A man allegedly linked to a "sophisticated" criminal syndicate is facing serious drug charges after the seizure of cannabis plants estimated to be worth more than $1 million.
Police charged Anh Duc Pham with cultivating and trafficking a commercial quantity of cannabis after raids in Canberra's north on Monday revealed four grow houses in as many suburbs.
The 44-year-old appeared briefly in the ACT Magistrates Court on Tuesday, and did not enter pleas.
Prosecutor Luke Crocker told the court Mr Pham had overstayed his bridging visa and two Australian Border Force officers were waiting in court to interview the Vietnamese national if he was granted bail.
But the officers left without Mr Pham because a language barrier meant he was unable to understand court proceedings, prompting Magistrate Bernadette Boss to remand him in custody overnight.
Mr Pham is due to appear in court again on Wednesday, this time with a Vietnamese interpreter to assist with a possible bail application.
The investigation allegedly led police to rental homes in Belconnen, Bonner, Moncrieff and Harrison that each contained "sophisticated and extensive hydroponic set-ups" to support the cultivation of commercial cannabis crops.
Police say they seized 230 cannabis plants and 51 seedlings with an estimated street value of more than $1 million, along with more than $90,000 worth of dried cannabis, from the four homes.
Detective Superintendent Mick Calatzis told media on Monday that people had used fake identity documents to secure rental tenancies at each of the Canberra grow houses, where items like shoe racks were strategically placed to give the impression people were living inside.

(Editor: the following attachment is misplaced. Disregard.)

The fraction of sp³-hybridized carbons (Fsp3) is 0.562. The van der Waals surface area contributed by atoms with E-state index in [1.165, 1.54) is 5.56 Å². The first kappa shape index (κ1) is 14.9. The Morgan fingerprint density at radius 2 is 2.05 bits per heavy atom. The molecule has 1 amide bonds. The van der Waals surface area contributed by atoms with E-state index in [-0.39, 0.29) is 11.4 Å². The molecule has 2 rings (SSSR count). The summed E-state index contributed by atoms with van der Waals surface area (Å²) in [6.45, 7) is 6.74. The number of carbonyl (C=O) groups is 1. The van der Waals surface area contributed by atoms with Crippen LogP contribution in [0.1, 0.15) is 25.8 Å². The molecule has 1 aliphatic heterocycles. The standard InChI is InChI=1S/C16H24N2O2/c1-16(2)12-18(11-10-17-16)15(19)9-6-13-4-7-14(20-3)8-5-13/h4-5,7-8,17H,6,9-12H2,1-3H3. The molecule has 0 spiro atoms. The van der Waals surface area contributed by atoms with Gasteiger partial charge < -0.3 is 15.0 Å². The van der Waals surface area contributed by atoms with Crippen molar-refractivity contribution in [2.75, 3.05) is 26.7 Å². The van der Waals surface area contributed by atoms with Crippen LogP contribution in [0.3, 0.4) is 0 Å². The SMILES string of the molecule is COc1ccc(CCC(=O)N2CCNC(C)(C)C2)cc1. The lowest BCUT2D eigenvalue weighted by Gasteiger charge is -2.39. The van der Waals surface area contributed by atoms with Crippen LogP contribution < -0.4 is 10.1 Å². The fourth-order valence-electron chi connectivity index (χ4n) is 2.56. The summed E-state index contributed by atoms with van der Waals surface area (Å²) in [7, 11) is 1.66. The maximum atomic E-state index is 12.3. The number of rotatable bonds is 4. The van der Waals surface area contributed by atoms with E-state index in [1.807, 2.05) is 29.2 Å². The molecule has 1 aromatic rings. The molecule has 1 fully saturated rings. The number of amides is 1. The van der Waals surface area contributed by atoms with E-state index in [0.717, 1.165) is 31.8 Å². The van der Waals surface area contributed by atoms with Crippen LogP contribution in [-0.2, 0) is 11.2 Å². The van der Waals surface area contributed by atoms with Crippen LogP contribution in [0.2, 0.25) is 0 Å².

Homeowners were unaware of any illicit activity and were now likely to be thousands of dollars out of pocket because of damage and contamination, while property managers were also not complicit in any wrongdoing.
Detective Superintendent Calatzis said police believed the grow houses were linked to "a sophisticated, organised" criminal network operating across Australia's east coast, and with ties to the Vietnamese community.
He said there were "a number of persons of interest" associated with Mr Pham and that investigations into the alleged criminal syndicate were ongoing.
"They're highly mobile. They're highly sophisticated at the same time, and the moment any tenant manager has asked for an inspection, they quickly patch up and they leave," he said.
"That's why we believe there are a number of persons of interest."
Detective Superintendent Calatzis said investigations suggested the alleged criminal syndicate had sent cannabis interstate from the Canberra grow houses and received payments in exchange.
"For us, that's criminality of a high order," he said.
Detective Superintendent Calatzis said police suspected there would be "more to follow" from the ongoing investigation.
The ACT's cannabis legalisation laws, which came into effect on January 31, only allow adults to cultivate two plants each or four per household, and to possess up to 50 grams of dried cannabis. Anything beyond these quantities remains illegal, as does supplying the drug and employing any kind of hydroponic growing set-up.